The Power by Naomi Alderman Review

Wednesday, 18 October 2017

Contains spoilers

With the fall of a certain Hollywood producer that I have fondly nicknamed “Harvey Wankstain” and the sexual harassment that has been brewing under the surface of blockbuster movies for quite some time finally making itself known, the idea of women dominating the world is appealing. With more women coming forward about their own dealings with sexual harassment and sexual assault there are more men – a term I use loosely - waiting to tear them down. You can’t share your own experiences without a male telling you that it’s a compliment, that you’re overreacting, that you should be grateful for the attention. It’s easy to ponder how life would be if the world’s power were switched; if men were the oppressed ones while women stomped all over them and Naomi Alderman explores just that in her fourth novel, The Power*.

The Power Naomi Alderman

The Power is a dystopian sci-fi novel that is set over the period of 10 years. During this timeframe, we’re introduced to and follow the lives of 4 main characters; 3 female and 1 male. The first character we’re introduced to is by far the most exciting. Fourteen-year-old Roxy is one of the youngest and one of the first girls to experience the power; an ability women have to generate electricity through their fingertips. She’s the daughter of a British mob boss which shapes her character development throughout the story particularly towards the end. If this was any other novel, Roxy would be a male as she’s often depicted as a strong hero who exudes confidence while maintaining some degree of vulnerability.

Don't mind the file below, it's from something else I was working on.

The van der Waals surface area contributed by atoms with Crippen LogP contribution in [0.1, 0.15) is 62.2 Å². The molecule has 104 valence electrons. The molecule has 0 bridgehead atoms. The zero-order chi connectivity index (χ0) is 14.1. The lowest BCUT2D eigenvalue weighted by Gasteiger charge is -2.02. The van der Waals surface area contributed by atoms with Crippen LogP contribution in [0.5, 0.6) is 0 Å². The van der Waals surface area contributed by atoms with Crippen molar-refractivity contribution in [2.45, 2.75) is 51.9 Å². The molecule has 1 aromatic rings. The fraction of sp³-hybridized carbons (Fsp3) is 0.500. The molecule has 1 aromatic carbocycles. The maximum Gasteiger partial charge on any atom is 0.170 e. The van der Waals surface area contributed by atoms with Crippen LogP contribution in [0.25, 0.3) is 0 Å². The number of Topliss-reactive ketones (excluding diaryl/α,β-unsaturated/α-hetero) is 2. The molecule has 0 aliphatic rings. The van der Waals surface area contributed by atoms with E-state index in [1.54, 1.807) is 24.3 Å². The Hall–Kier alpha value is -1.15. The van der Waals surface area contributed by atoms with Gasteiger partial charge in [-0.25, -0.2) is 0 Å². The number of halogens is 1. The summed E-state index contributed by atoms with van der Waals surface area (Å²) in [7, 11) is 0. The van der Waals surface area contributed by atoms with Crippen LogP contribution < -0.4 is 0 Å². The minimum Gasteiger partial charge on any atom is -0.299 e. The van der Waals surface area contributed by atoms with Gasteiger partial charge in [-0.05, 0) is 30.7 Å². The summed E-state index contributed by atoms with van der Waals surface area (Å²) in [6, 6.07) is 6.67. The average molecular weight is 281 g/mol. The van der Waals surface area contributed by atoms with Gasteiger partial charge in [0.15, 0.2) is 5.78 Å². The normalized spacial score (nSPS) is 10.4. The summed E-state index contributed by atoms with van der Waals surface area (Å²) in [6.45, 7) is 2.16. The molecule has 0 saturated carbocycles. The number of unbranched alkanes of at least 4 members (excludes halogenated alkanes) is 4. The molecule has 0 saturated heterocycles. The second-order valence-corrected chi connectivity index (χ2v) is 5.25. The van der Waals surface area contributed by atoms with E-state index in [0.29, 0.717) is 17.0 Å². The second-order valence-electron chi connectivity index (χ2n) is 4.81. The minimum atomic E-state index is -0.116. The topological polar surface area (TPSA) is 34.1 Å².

Tunde is the one main male character of The Power. He is the first male who experiences the women’s dominance in the story and his experience comes during a minor sexual encounter. The feeling leaves him confused but sparks a degree of interest. He chooses to film another female letting off her power and after posting it online, decides to become a journalist documenting the rise of the women. It’s through Tunde that we see how the power is developing across the world especially in poorer countries where women are significantly more oppressed than in the western world.

I personally found the other 2 main characters, Allie and Margot, to be rather dull and one dimensional. Allie is an orphan who escapes the abuse of the people who are trusted to look after her and lives in a convent. Throughout The Power, Allie becomes Mother Eve and brings a heavy religious aspect to the story. Margot on the other-hand is a mother and a mayor who desperately tries to hide her power at all times. Throughout The Power, Margot is presented as a strong female who uses her political connections to build up girls and help them control their own power.